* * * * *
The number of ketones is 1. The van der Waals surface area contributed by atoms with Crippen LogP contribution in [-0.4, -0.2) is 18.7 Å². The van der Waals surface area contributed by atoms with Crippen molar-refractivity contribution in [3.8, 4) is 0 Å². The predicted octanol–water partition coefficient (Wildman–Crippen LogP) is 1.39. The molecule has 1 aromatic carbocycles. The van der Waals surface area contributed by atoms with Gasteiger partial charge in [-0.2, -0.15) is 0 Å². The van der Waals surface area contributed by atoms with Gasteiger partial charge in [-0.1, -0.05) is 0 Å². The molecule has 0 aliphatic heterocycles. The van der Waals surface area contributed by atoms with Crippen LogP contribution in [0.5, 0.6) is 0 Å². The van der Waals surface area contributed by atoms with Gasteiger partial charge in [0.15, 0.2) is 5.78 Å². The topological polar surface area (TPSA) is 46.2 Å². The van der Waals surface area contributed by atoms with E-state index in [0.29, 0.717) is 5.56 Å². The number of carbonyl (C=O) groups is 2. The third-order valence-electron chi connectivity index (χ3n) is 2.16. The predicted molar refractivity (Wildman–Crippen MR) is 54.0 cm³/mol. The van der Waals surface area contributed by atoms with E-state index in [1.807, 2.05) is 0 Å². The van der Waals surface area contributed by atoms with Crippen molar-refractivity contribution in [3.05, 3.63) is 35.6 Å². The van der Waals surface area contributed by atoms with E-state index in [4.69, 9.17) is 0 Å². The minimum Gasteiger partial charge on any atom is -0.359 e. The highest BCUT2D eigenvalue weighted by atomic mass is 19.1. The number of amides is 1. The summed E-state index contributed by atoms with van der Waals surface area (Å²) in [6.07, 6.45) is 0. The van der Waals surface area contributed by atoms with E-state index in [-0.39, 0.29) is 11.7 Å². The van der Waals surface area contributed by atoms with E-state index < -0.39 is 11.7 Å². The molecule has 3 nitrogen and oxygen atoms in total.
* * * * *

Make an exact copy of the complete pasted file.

The number of ketones is 1. The van der Waals surface area contributed by atoms with Crippen LogP contribution in [-0.4, -0.2) is 18.7 Å². The van der Waals surface area contributed by atoms with Crippen molar-refractivity contribution in [3.8, 4) is 0 Å². The predicted octanol–water partition coefficient (Wildman–Crippen LogP) is 1.39. The molecule has 1 aromatic carbocycles. The van der Waals surface area contributed by atoms with Gasteiger partial charge in [-0.2, -0.15) is 0 Å². The van der Waals surface area contributed by atoms with Gasteiger partial charge in [-0.1, -0.05) is 0 Å². The molecule has 0 aliphatic heterocycles. The van der Waals surface area contributed by atoms with Crippen LogP contribution in [0.5, 0.6) is 0 Å². The van der Waals surface area contributed by atoms with Gasteiger partial charge in [0.15, 0.2) is 5.78 Å². The topological polar surface area (TPSA) is 46.2 Å². The van der Waals surface area contributed by atoms with E-state index in [0.29, 0.717) is 5.56 Å². The number of carbonyl (C=O) groups is 2. The third-order valence-electron chi connectivity index (χ3n) is 2.16. The predicted molar refractivity (Wildman–Crippen MR) is 54.0 cm³/mol. The van der Waals surface area contributed by atoms with E-state index in [1.807, 2.05) is 0 Å². The van der Waals surface area contributed by atoms with Crippen molar-refractivity contribution in [3.05, 3.63) is 35.6 Å². The van der Waals surface area contributed by atoms with E-state index in [4.69, 9.17) is 0 Å². The minimum Gasteiger partial charge on any atom is -0.359 e. The highest BCUT2D eigenvalue weighted by atomic mass is 19.1. The number of amides is 1. The summed E-state index contributed by atoms with van der Waals surface area (Å²) in [6.07, 6.45) is 0. The van der Waals surface area contributed by atoms with E-state index in [-0.39, 0.29) is 11.7 Å². The van der Waals surface area contributed by atoms with E-state index < -0.39 is 11.7 Å². The molecule has 3 nitrogen and oxygen atoms in total.